Along a muddy road by the Abuja- Zuba highway, lies a primary school that has about 700 pupils from eight rural communities.
Isah Yakubu, 43, inherited the leadership of one of the communities, Tungan Ashere, from his late father. He was born and has lived in the community of about 2,000 residents all his life.
Like everyone else in the community, Mr Yakubu does not enjoy electricity unless he goes to the offices of the local government chairman or their councillors in the city centre, especially during elections.
After mobilising votes from the community for the last two chairpersons and councillors of AMAC, the community head eventually struck gold twice in a space of two years – the area council built a primary school and then installed electrical poles in Tungan-Ashere.
But the school has not been equipped with furniture, so the pupils sit on the bare floor in their classrooms. And what about electricity? The over N23 million electrification project was billed to be executed over two months when it was announced in October 2021.
“In October 2021, when the contractor and engineer met and told us that the project had been approved, we were very excited. We as a community agreed to support the project in every possible means to see that we have light for the first time because so far, we use a generator to power our ICT Centre which helps our children and women to get more enlightened. We contributed about N45,000 to clear the trees in the community so the poles can be rooted in the ground.
“We even made our young men join the engineers to do the work in order to facilitate the project. But after digging the holes, they didn’t return to continue. All we kept hearing was one excuse and another. We went ahead to inform the higher authority in charge but to no avail,” Mr Yakubu said.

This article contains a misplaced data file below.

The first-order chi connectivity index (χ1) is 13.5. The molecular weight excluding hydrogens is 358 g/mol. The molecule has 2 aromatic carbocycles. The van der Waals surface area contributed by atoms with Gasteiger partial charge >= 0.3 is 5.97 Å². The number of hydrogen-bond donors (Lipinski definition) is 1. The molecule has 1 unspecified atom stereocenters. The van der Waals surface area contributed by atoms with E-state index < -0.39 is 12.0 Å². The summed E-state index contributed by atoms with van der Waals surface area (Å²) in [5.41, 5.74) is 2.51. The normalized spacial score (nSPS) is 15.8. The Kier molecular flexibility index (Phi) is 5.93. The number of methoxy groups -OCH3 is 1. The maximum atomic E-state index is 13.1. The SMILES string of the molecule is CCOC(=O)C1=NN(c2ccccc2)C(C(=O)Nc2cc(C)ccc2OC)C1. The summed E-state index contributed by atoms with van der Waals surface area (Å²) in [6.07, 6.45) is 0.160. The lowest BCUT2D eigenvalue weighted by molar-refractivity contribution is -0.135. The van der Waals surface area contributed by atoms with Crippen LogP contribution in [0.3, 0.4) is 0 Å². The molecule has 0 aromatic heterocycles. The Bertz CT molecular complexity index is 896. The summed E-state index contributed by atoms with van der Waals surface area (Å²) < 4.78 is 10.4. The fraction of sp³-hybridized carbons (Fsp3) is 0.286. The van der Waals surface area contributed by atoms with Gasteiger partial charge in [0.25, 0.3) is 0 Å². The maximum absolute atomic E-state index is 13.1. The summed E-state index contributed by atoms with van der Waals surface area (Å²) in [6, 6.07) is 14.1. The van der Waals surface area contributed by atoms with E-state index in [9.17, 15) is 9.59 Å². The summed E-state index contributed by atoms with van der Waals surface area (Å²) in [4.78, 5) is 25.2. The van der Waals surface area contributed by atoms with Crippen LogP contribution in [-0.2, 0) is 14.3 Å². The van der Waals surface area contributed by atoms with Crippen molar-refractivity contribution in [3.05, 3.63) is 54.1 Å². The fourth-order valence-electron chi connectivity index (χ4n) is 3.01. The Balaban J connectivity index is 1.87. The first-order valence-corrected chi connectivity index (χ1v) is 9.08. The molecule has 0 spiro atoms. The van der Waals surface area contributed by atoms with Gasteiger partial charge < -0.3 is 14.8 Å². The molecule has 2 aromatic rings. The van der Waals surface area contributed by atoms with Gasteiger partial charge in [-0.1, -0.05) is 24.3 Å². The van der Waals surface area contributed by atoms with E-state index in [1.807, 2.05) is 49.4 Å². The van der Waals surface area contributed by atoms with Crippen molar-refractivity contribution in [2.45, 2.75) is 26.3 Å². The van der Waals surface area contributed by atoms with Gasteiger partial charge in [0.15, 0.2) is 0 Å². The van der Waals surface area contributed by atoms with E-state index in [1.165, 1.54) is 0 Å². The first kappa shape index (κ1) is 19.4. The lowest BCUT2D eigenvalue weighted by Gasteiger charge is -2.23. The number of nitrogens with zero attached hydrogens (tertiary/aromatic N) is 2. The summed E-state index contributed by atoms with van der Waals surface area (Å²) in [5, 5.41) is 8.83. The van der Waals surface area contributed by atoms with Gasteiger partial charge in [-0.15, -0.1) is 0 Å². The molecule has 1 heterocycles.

As of June when PREMIUM TIMES visited the community, some of the concrete poles were already bent, posing danger to people using the rough roads into the community.
But when this reporter approached the AMAC Supervising Councilor for Works and Housing, Jagaba Sarki, he seemed not to understand why the residents were complaining about electricity, since “they have been living there without light all this while.”
Mr Sarki told the reporter in a phone interview: “The project has been contracted and work has started, they will have to be patient which is the normal thing. And comparing another community that was later approved after that of Tungan-Ashere, is uncalled for because both communities have different contractors and they are of different capacities.”
PREMIUM TIMES’ found that the Tungan-Ashere electrification project is stalled because the contractor has not been paid. The then chairman of AMAC, Abdullahi Candido, did not answer or return calls from this reporter.